• Hungarian Film Week

    It’s evident that, during the ’70s, a major piece of Europe’s film action shifted east of the Rhine. The West German cinema overextends, the Polish renaissance has stopped dead, but—increasingly confident—Hungary continues to produce a forbiddingly ingrown, sporadically popular cinema of impressive quality and intelligence.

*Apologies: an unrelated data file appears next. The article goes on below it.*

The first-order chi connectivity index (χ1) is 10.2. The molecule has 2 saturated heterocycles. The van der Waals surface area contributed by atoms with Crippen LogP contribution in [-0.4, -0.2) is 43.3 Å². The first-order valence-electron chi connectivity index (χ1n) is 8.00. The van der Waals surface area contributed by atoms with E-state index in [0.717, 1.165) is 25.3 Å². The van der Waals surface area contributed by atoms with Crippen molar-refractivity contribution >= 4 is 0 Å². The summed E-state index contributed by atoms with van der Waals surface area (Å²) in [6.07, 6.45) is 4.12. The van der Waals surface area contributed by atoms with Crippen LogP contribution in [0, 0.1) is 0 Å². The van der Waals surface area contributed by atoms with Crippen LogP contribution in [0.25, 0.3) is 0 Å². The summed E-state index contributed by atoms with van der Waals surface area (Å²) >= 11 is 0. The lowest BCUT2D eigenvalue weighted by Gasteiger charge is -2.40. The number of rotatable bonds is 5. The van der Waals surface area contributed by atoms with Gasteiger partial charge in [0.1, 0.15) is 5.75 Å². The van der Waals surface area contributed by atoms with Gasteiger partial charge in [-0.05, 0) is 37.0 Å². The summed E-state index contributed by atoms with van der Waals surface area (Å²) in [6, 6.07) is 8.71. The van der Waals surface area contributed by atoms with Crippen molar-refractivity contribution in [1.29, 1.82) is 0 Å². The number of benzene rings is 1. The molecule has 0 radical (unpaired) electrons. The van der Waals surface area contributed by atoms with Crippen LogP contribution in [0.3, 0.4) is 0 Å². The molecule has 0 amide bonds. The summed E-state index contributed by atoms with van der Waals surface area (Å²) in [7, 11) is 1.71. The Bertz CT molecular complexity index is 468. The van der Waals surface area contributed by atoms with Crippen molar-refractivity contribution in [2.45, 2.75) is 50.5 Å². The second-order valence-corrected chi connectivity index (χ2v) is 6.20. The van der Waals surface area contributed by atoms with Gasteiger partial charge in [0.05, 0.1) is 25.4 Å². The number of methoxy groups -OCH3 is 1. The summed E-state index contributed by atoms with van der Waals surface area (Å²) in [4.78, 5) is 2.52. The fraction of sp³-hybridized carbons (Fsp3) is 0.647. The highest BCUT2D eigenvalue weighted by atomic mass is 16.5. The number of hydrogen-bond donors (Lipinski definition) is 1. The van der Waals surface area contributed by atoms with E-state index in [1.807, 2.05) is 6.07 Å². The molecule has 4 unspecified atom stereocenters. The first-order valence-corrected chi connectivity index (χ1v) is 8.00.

The author of subtle, unsettling films that mix defamiliarizing hyper-realism with a stringent lyrical streak, Zsolt Kézdi-Kovács seems the strongest filmmaker from the “generation of 1956.” An assistant to Miklós Jancsó for much of the ’60s, Kézdi-Kovács’ first features were

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